blog from Opus Nebula

#VANLIFE

By Andrew Sherlock, Director and Co-Founder, Opus Nebula

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Reporting as a Service

Reporting as a Service is a complete end-to-end client reporting solution. It is hosted in the Microsoft Azure Cloud for security, scale and resilliance. The system benefits from dynamic templates that automatically flex based on the client or fund, and other data to produce exactly the required reports, in any...

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by Opus Nebula
| 01/11/2021 12:00:00

In this month’s blog, we make a comparison between Reporting as a Service and choosing to live in a van. What…?!?  It’s actually a lot more clear than you think.

Over the last few years, I’ve noticed a growing trend where some, who have had the opportunity to do so, have shunned the trappings of the rat-race and chosen an alternative lifestyle instead. One that’s ‘off-grid’.  One that requires minimal possessions and a view that life can be equally as fulfilling, probably more so, without a house, a kitchen, rent, mortgage, utility bills, and so forth.  They call it #vanlife.  They sleep, cook, eat, live, often work (where their profession allows) from a single vehicle – usually a Mercedes Sprinter, or VW Crafter and I find it really interesting.

If you’re a regular reader of our blogs, you’ll think that might be because I’m a bit of a petrol-head, but I suspect its due to a tiny bit of wanderlust brought on by a relative lack of movement over the last 18 months and perhaps even jealousy that I don’t really have the flexibility to do the same myself.  They move about freely.  They power the kit in their van, and their phones and laptops with solar energy.  They base themselves where they want to be, rather than where they must be, and I think generally – free from the burden of possessions and commitment – have a really good time.

I just did a quick internet search and read about a couple from Durham who lived in their van for six years (as of November 2020) and plan to continue to do so and that seems…well, they must be very close.  Could I do that?  I don’t know, but when I read about them and others like them, I read about their feelings of freedom and independence and the bohemian lifestyle they extol, and I really admire it.

However, I also think it’s a bit idealistic and dare I say, naive.

Such freedom isn’t independently achieved.  The “off-grid” claim is really only related to energy supply – and even then, they still have to carry bottled gas and water and I assume they do have a home address somewhere for legal purposes too.    I don’t doubt for a second that a lack of possessions changes the way you behave and feel but I’d suggest that rather than directly causing a change in attitude, it’s the resulting change of incumbrance that truly does that.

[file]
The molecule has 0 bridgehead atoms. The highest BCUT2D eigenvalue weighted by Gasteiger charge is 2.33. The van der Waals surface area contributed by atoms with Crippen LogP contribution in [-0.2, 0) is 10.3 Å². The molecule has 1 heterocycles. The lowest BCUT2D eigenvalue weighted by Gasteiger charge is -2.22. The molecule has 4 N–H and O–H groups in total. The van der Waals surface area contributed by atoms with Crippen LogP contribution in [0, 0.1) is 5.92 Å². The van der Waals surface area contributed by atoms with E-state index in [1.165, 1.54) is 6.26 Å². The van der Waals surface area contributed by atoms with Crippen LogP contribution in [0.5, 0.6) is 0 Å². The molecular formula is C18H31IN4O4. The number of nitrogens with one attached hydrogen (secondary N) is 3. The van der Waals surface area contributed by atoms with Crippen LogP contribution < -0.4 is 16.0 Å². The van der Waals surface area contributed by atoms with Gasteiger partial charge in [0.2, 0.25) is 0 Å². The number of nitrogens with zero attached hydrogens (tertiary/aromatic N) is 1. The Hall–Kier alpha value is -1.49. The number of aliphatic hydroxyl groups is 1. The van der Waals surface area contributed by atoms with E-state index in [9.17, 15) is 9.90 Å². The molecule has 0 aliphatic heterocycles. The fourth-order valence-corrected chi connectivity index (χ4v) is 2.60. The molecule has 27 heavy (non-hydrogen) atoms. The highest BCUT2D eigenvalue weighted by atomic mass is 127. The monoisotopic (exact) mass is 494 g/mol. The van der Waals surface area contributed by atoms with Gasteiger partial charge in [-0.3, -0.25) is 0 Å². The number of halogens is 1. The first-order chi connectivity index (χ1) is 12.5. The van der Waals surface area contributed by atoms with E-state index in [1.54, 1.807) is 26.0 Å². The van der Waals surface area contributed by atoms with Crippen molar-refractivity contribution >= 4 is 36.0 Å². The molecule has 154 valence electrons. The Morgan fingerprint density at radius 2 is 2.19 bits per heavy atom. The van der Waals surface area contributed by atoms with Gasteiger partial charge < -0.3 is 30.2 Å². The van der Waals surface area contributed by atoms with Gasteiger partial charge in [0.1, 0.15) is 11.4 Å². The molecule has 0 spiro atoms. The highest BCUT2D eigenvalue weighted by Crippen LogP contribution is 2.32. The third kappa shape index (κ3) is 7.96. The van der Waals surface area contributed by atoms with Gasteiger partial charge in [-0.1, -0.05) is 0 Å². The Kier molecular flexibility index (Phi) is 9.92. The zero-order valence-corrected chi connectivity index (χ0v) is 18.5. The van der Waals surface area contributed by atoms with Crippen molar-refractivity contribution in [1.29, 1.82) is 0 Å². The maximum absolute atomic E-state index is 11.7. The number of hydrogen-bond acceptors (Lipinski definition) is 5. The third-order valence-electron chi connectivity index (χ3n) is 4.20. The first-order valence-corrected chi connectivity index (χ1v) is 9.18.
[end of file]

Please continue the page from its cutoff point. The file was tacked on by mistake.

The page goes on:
“Vanlifers” share an infrastructure with others.  They share roads, shops, camping locations, drainage etc.  Where necessary, they need to visit mechanics for maintenance and MOT purposes and frequently visit garages for fuel.  Some will use a Satnav and subscribe to Apps for entertainment and work, and I imagine there’s a heck of a lot of support leveraged in that community too.  I do suspect the whole “off-grid” thing is a bit exaggerated.

However, it’s clear that by decreasing possessions and limiting contractual relationships to those that clearly and definitely add value, you are able to focus on those things that matter most and that might be their secret.

I see it everywhere.  Take Wagamama and Yo! Sushi for example.  When they opened in the 1990s, I remember several conversations where reluctance to share tables, belt-to-table delivery, or food delivered according to readiness rather than in a defined and timed ‘order’ was clearly expressed.  The restaurants dispensed with processes and the ‘norms’ that didn’t add value to their offering and focussed on those that did.  They were encumbered by physical limitations and kitchen-to-table delivery, so they found a way around it.  Today, no-one bats an eye.

We do that for our clients.  We take away some of the burden an institution carries and allow them to focus on the processes that add value.  Adopting the Reporting as a Service model contributes to the sense of freedom a vanlifer feels.  Our clients are indeed unencumbered (at least in the client and investor report production process) and you only have to talk to them to hear how that feels.  They have found time and resource to focus on the quality and content of their reports and servicing their clients, and not on building and maintaining the system that does the report production. In doing so, they removed a load of operational problems and over-head, unnecessary cost and inefficiency.

We’re re-defining client reporting with Reporting as a Service.  With each new client, our model and beliefs are validated.  We’re removing unnecessary processes, costs and effort for our clients and providing an efficient, cost effective and shared infrastructure that numerous clients now rely on.  Like vanlife, a restaurant or wherever else you see it, it’s increasingly the preferred and proven choice.

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About Opus Nebula
The Opus Nebula team are domain experts in applying smart cloud technologies to provide state-of-the-art client and fund reporting capabilities to investment and asset management firms. Drawn from the tier one banking community the team has deep-domain knowledge and unrivalled experience of delivering reporting solutions at scale. Founding directors Andrew Sherlock and Shawn Obery have over 60 years’ experience in financial services, specialising in client reporting, client servicing, operations, database design and change management. We are on a mission to help all our clients provide accurate, timely and tailored reporting services to their valued clients.